We’ll be visiting Japan in about 3 weeks. This is exciting.
Among all foreign countries that we haven’t been, Japan is the one that I love and hate the most, find the most similarities and extreme differences, really want to visit and at the same time desperately trying to avoid.
It was, after all, an enemy in war against both my countries. Like what Germany did to the Jews, Japan had left a pretty serious scar in the Chinese community. If either of my grandpas were still alive, they might be enraged at the idea of setting foot on the Japanese soil. Both my grandmas can probably name friends or family who fell victim to the Japanese imperial army, just hardly mention it. Many in our parents’ generation still hate the land of rising sun with passion. I try to remain rational, but it’s hard to say whether leaving all the past behind is at all rational.
On the other hand, time, and commercialism, did loosen things up. I grew up watching Japanese anime and reading Japanese comics, constantly under a guilt trap by my mom as unpatriotic. Now I take pictures with my third Japanese camera, go places in my second Japanese car, and can’t imagine replacing them with a “patriotic” American brand. My free time at home is spent between Sony’s PS3 and Nintendo’s Wii, which would not have been possible without the “dwarf pirates” as my ancestors called them.
When I read about the Nagoya Castle being destroyed in a WW2 air raid, I was both excited about “our” victory in the war and sad that the original building is there no more for us to visit. When I finally set foot outside Narita Airport, I know a picture of Detective Conan will light up in my right brain and a page from the history textbook will go through my left. What a complex!
The Chinese shaped the traditional Japanese culture. What most White people identify today as Japanese are in fact a direct copy a a derivation from original Chinese inventions. Kimono, origami, chopsticks, green tea, calligraphy, ramen, and the three wise monkeys are all on that list (exceptions include ninjas and sushi). Kyoto, the most “traditional” Japanese city, is modeled after the capital of China 1,000 years ago, from the design of sliding door panels to the city grid layout. From a certain aspect, for a Chinese person to admire the traditional Japan is like for a Mac person to admire Microsoft Windows, which originally had been accused of stealing Apple’s graphical windows interface.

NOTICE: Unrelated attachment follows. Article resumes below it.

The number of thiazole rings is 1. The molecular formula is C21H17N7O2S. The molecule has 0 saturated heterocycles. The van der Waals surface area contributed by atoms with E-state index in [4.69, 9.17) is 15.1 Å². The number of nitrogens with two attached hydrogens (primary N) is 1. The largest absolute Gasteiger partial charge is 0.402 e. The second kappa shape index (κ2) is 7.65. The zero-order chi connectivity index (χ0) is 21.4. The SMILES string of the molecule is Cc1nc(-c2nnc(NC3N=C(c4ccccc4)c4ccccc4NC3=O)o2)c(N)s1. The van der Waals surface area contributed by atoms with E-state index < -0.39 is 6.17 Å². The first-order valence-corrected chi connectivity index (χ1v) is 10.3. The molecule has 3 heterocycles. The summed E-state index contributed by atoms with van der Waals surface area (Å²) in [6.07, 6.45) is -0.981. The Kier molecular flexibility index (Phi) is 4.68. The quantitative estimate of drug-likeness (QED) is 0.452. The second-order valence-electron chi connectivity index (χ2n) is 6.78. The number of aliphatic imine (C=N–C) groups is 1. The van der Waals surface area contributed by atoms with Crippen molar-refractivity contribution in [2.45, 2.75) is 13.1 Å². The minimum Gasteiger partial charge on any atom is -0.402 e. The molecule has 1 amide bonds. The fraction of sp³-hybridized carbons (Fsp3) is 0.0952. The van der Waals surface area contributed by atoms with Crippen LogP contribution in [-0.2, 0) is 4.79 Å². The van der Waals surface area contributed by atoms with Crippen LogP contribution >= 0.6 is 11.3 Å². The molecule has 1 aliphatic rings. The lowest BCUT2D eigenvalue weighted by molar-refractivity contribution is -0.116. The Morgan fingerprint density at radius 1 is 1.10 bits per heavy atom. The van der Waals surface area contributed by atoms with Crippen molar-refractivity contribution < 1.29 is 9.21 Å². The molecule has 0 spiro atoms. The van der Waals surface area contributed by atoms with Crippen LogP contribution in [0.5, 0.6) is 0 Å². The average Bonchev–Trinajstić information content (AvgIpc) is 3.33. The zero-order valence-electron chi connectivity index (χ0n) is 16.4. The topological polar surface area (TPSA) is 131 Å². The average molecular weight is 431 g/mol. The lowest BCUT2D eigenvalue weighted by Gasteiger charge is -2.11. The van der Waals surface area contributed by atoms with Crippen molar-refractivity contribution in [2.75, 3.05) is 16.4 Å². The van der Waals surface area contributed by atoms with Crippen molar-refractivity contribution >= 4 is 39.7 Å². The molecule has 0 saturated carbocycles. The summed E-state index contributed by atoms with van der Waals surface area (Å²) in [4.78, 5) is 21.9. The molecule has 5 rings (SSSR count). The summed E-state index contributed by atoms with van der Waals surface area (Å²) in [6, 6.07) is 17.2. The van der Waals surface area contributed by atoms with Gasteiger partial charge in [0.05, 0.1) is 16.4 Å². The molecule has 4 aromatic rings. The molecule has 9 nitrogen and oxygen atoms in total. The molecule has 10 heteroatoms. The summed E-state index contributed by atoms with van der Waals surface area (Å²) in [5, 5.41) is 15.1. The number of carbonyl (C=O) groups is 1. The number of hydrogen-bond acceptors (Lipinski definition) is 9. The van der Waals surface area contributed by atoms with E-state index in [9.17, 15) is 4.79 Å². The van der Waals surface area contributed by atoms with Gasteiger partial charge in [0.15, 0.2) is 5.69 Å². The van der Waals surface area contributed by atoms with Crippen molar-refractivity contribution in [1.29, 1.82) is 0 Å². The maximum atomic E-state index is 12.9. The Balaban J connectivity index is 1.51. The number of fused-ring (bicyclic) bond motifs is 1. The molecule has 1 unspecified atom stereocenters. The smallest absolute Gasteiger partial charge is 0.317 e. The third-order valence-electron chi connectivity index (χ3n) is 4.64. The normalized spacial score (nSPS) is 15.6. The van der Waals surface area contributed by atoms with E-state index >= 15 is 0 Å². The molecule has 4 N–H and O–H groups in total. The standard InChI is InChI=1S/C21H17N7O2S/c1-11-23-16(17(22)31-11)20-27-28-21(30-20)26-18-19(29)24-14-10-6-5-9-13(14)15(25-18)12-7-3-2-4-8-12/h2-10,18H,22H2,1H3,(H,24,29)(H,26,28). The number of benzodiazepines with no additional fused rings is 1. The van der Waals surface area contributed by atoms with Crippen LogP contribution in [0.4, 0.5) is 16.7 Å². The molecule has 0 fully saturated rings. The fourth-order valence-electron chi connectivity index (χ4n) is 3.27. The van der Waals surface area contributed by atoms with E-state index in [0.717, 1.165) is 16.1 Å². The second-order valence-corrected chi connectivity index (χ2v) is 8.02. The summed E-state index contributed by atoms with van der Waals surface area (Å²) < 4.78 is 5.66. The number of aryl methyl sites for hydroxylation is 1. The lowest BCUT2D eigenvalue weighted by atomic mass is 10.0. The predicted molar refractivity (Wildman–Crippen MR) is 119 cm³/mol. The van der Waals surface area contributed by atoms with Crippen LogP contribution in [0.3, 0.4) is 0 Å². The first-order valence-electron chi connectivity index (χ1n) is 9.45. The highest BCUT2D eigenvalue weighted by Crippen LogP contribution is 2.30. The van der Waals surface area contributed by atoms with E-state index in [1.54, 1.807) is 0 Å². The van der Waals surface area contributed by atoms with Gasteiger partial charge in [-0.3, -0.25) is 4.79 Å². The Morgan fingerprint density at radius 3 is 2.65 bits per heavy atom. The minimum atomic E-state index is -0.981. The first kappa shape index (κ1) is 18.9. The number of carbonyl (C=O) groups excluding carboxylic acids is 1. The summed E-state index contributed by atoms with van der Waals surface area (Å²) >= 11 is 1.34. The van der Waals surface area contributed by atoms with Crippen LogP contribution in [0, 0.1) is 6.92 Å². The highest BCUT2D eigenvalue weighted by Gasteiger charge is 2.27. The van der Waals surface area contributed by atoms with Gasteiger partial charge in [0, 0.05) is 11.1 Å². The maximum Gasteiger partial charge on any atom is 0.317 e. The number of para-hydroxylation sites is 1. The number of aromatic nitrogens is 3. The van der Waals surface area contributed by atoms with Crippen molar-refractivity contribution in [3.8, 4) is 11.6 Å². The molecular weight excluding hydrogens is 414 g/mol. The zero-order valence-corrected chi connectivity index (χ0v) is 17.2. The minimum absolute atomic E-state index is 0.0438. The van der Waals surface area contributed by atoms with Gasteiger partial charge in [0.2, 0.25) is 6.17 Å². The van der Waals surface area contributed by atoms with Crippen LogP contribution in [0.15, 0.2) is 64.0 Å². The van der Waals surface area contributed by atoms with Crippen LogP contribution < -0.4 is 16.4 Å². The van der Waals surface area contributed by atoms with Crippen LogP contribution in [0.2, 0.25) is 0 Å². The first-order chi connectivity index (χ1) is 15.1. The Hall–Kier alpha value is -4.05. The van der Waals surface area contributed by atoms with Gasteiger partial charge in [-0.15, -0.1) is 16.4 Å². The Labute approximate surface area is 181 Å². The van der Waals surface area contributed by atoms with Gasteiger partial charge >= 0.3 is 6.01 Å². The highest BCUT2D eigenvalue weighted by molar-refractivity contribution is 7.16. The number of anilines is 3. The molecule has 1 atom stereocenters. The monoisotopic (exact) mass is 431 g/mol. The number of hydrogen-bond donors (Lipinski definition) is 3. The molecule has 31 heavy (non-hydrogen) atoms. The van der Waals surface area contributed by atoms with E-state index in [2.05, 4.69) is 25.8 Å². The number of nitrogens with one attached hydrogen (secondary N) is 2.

On the other hand, the Japanese has had heavy influence in modern history on most East and Southeast Asian countries, including Taiwan. All my siblings and friends grew up with Gundam, wataru, Street Fighter, Final Fantasy, and Megaman. Our school and medical systems were adopted from them, our streets are filled with Japanese-styled stores and sales gimmicks, and every street corner has a 7-Eleven that sells some Japanese food items.
The love-hate feeling has always been a subconscious struggle of mine, and undoubtedly shared by many others. To avoid confronting the irony in this relationship, I limit my exposure to their language, history, and customs, regardless how heavily they are referenced in my favorite manga and games. The plan to tour Japan has finally brought me to face this country and its culture, something I desperately look forward to but would never honestly admit.
More posts to come!